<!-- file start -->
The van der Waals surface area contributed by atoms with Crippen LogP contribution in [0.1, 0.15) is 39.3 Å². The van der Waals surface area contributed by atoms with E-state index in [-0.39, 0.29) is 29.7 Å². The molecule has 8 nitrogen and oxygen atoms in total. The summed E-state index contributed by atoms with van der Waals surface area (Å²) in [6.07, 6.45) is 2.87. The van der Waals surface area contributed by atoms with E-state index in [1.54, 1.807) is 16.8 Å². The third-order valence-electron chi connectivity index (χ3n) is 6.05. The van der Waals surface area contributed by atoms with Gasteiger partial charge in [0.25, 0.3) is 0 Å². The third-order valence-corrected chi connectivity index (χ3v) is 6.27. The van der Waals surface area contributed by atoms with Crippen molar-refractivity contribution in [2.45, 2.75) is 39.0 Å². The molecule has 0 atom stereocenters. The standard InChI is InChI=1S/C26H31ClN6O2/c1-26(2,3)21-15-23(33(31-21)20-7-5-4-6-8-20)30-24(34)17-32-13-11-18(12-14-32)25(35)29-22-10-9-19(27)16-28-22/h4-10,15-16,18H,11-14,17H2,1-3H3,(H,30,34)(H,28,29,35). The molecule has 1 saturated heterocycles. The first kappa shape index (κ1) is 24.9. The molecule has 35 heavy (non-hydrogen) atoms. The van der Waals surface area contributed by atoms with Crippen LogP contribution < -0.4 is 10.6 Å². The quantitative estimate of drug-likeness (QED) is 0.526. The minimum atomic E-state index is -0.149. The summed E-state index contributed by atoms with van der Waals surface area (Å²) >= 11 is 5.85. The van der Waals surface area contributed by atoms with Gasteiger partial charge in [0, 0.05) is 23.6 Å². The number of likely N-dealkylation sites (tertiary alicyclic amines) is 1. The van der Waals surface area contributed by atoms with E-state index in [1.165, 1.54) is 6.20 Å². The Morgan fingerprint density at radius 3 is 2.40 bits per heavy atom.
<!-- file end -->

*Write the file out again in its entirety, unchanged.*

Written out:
The van der Waals surface area contributed by atoms with Crippen LogP contribution in [0.1, 0.15) is 39.3 Å². The van der Waals surface area contributed by atoms with E-state index in [-0.39, 0.29) is 29.7 Å². The molecule has 8 nitrogen and oxygen atoms in total. The summed E-state index contributed by atoms with van der Waals surface area (Å²) in [6.07, 6.45) is 2.87. The van der Waals surface area contributed by atoms with E-state index in [1.54, 1.807) is 16.8 Å². The third-order valence-electron chi connectivity index (χ3n) is 6.05. The van der Waals surface area contributed by atoms with Gasteiger partial charge in [0.25, 0.3) is 0 Å². The third-order valence-corrected chi connectivity index (χ3v) is 6.27. The van der Waals surface area contributed by atoms with Crippen molar-refractivity contribution in [2.45, 2.75) is 39.0 Å². The molecule has 0 atom stereocenters. The standard InChI is InChI=1S/C26H31ClN6O2/c1-26(2,3)21-15-23(33(31-21)20-7-5-4-6-8-20)30-24(34)17-32-13-11-18(12-14-32)25(35)29-22-10-9-19(27)16-28-22/h4-10,15-16,18H,11-14,17H2,1-3H3,(H,30,34)(H,28,29,35). The molecule has 1 saturated heterocycles. The first kappa shape index (κ1) is 24.9. The molecule has 35 heavy (non-hydrogen) atoms. The van der Waals surface area contributed by atoms with Crippen LogP contribution < -0.4 is 10.6 Å². The quantitative estimate of drug-likeness (QED) is 0.526. The minimum atomic E-state index is -0.149. The summed E-state index contributed by atoms with van der Waals surface area (Å²) >= 11 is 5.85. The van der Waals surface area contributed by atoms with Gasteiger partial charge in [0, 0.05) is 23.6 Å². The number of likely N-dealkylation sites (tertiary alicyclic amines) is 1. The van der Waals surface area contributed by atoms with E-state index in [1.165, 1.54) is 6.20 Å². The Morgan fingerprint density at radius 3 is 2.40 bits per heavy atom.